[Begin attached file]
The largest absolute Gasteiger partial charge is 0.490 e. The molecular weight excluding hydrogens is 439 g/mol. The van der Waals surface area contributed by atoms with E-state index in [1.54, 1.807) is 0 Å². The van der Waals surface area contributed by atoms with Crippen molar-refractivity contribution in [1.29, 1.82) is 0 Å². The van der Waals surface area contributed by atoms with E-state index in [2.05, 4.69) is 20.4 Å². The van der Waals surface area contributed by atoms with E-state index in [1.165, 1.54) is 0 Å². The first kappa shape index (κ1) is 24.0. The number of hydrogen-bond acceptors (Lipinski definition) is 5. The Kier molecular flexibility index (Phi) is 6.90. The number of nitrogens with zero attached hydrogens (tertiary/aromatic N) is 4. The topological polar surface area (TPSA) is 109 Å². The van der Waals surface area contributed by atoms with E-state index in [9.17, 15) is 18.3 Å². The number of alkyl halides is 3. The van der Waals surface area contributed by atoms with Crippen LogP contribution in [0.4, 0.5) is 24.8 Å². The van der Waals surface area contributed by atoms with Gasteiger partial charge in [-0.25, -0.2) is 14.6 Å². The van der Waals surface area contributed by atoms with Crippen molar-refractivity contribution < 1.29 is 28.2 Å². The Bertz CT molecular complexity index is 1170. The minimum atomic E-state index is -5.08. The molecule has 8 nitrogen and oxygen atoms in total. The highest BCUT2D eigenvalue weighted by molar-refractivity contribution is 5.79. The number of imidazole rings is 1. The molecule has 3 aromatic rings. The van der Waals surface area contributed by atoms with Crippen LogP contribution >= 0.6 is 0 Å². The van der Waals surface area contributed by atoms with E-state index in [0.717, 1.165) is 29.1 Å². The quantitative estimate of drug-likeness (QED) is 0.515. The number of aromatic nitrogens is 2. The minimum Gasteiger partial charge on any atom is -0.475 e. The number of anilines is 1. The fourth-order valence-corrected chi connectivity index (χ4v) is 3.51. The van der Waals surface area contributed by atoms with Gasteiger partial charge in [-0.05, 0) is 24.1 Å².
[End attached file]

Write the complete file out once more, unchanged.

The largest absolute Gasteiger partial charge is 0.490 e. The molecular weight excluding hydrogens is 439 g/mol. The van der Waals surface area contributed by atoms with E-state index in [1.54, 1.807) is 0 Å². The van der Waals surface area contributed by atoms with Crippen molar-refractivity contribution in [1.29, 1.82) is 0 Å². The van der Waals surface area contributed by atoms with E-state index in [2.05, 4.69) is 20.4 Å². The van der Waals surface area contributed by atoms with E-state index in [1.165, 1.54) is 0 Å². The first kappa shape index (κ1) is 24.0. The number of hydrogen-bond acceptors (Lipinski definition) is 5. The Kier molecular flexibility index (Phi) is 6.90. The number of nitrogens with zero attached hydrogens (tertiary/aromatic N) is 4. The topological polar surface area (TPSA) is 109 Å². The van der Waals surface area contributed by atoms with E-state index in [9.17, 15) is 18.3 Å². The number of alkyl halides is 3. The van der Waals surface area contributed by atoms with Crippen LogP contribution in [0.4, 0.5) is 24.8 Å². The van der Waals surface area contributed by atoms with Gasteiger partial charge in [-0.25, -0.2) is 14.6 Å². The van der Waals surface area contributed by atoms with Crippen molar-refractivity contribution < 1.29 is 28.2 Å². The Bertz CT molecular complexity index is 1170. The minimum atomic E-state index is -5.08. The molecule has 8 nitrogen and oxygen atoms in total. The highest BCUT2D eigenvalue weighted by molar-refractivity contribution is 5.79. The number of imidazole rings is 1. The molecule has 3 aromatic rings. The van der Waals surface area contributed by atoms with Crippen LogP contribution >= 0.6 is 0 Å². The van der Waals surface area contributed by atoms with E-state index in [0.717, 1.165) is 29.1 Å². The quantitative estimate of drug-likeness (QED) is 0.515. The number of aromatic nitrogens is 2. The minimum Gasteiger partial charge on any atom is -0.475 e. The number of anilines is 1. The fourth-order valence-corrected chi connectivity index (χ4v) is 3.51. The van der Waals surface area contributed by atoms with Gasteiger partial charge in [-0.05, 0) is 24.1 Å².